4. Debt Forgiveness And Your Credit Score
When your debt from a commercial lender is forgiven, your credit score will remain intact. Since it is at the creditor’s liberality to release you from obligation, it would NOT affect your credit score. If it’s debt relief, such a thing will impact your credit score. In the next section, you’ll know how debt relief differs from debt forgiveness.
Why Is Debt Forgiveness Different From Debt Relief?
Debt relief is partial forgiveness of a debt. Unlike debt forgiveness, wherein the creditor releases the debtor from payment of the debt thereon. In the case of debt relief, the creditor only eases or relieves the debtor from the burden of payment by:
- Reducing the principal amount
- Increasing the payment period (e.g., from 2 years to 4 years)
- Decreasing the interest rate
- Waiving the imposition of interest rate
- Repayment holidays wherein the creditor postpones collecting monthly dues for a certain period so that the debtor can recover.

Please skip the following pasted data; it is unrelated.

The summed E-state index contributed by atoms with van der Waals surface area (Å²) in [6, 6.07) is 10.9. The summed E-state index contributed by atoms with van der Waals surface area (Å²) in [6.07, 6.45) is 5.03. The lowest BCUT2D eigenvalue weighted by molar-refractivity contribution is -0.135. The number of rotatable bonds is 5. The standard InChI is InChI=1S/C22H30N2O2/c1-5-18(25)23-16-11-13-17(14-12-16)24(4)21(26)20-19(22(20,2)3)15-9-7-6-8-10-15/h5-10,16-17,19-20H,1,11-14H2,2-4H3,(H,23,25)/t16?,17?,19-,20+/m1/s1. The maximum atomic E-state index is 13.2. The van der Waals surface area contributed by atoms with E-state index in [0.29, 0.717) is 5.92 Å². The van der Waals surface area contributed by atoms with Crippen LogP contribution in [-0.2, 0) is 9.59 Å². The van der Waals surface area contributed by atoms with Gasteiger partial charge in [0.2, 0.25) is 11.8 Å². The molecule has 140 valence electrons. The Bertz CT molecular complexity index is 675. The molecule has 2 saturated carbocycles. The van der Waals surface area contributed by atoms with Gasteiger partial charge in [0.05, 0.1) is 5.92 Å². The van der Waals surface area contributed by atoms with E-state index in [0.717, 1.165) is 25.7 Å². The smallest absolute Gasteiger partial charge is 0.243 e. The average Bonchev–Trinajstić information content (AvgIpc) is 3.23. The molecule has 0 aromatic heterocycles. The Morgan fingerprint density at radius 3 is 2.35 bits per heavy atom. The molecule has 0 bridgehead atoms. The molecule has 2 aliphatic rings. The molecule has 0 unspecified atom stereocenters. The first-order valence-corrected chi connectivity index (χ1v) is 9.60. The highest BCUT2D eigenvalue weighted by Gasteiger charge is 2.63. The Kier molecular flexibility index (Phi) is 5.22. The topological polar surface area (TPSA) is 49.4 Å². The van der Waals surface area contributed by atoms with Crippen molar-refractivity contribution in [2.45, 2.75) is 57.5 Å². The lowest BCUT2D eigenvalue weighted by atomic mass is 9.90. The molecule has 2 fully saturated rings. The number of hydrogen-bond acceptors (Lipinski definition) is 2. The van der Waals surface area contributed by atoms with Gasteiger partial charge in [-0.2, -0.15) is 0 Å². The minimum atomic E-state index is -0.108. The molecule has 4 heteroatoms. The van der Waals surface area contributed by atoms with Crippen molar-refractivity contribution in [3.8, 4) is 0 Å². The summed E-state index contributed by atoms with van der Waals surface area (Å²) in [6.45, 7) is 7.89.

If you’re not willing to condone the debt wholly, it does not fall within the debt forgiveness definition. Instead, it’s debt relief.
If Debt Forgiveness Releases You From the Obligation To Pay, Why Isn’t It a Common Option?
If you remember, debt forgiveness is an act of liberality and generosity on the creditor’s part. Thus, you must convince the creditor to do such a thing. However, it’s easier said than done. Naturally, creditors would want to recover their money. That’s why more often they would opt for debt relief rather than debt forgiveness. Here’s a quick example:
Dennis is insolvent and has outstanding debt of $5,000 to Jack. Dennis asked Jack to forgive his debt. But, Jack also needed the money back. Instead, Jack expressed that Dennis pays $3,000 instead of the original amount.
If Jack forgives the debt, he gets nothing. That’s like $5,000 down the drain. But with debt relief, Jack loses $2,000 but recovers $3,000. By comparing the two options, the second one appears to be a win-win situation. So, that’s the main reason why debt forgiveness is hard to pull off. It will only work if the creditor is okay with getting nothing.
Now, put yourself in the shoes of Jack. What option would you prefer? There’s a high chance you’ll prefer relieving $2,000 than forgiving the whole $5,000.
Debt Relief During COVID-19
The COVID-19 pandemic interrupted the daily commercial transactions of people. This pandemic may have created a significant impact on your ability to pay outstanding debt. Debt relief is available under the Coronavirus Aid, Relief, and Economic Security (CARES) Act.